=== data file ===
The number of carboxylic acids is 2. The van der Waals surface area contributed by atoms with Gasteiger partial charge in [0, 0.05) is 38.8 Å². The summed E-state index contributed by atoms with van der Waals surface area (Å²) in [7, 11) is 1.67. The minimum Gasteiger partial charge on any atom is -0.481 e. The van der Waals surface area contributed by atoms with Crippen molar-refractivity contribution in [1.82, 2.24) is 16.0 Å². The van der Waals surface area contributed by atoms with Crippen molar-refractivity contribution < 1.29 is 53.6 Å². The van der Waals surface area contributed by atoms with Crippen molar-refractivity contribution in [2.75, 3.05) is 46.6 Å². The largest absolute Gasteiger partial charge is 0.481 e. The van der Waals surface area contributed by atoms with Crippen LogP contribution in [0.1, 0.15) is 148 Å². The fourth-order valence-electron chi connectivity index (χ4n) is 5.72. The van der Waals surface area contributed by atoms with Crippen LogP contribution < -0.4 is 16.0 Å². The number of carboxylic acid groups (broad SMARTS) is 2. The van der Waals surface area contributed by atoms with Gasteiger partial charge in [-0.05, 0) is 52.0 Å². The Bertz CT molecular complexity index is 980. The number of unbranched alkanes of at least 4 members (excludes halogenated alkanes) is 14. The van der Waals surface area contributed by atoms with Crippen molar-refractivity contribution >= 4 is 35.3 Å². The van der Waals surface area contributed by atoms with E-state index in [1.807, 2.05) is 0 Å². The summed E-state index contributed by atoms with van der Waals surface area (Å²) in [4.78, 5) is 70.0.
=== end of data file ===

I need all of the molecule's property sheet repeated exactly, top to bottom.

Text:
The number of carboxylic acids is 2. The van der Waals surface area contributed by atoms with Gasteiger partial charge in [0, 0.05) is 38.8 Å². The summed E-state index contributed by atoms with van der Waals surface area (Å²) in [7, 11) is 1.67. The minimum Gasteiger partial charge on any atom is -0.481 e. The van der Waals surface area contributed by atoms with Crippen molar-refractivity contribution in [1.82, 2.24) is 16.0 Å². The van der Waals surface area contributed by atoms with Crippen molar-refractivity contribution < 1.29 is 53.6 Å². The van der Waals surface area contributed by atoms with Crippen molar-refractivity contribution in [2.75, 3.05) is 46.6 Å². The largest absolute Gasteiger partial charge is 0.481 e. The van der Waals surface area contributed by atoms with Crippen LogP contribution in [0.1, 0.15) is 148 Å². The fourth-order valence-electron chi connectivity index (χ4n) is 5.72. The van der Waals surface area contributed by atoms with Crippen LogP contribution < -0.4 is 16.0 Å². The number of carboxylic acid groups (broad SMARTS) is 2. The van der Waals surface area contributed by atoms with Gasteiger partial charge in [-0.05, 0) is 52.0 Å². The Bertz CT molecular complexity index is 980. The number of unbranched alkanes of at least 4 members (excludes halogenated alkanes) is 14. The van der Waals surface area contributed by atoms with Crippen molar-refractivity contribution >= 4 is 35.3 Å². The van der Waals surface area contributed by atoms with E-state index in [1.807, 2.05) is 0 Å². The summed E-state index contributed by atoms with van der Waals surface area (Å²) in [4.78, 5) is 70.0.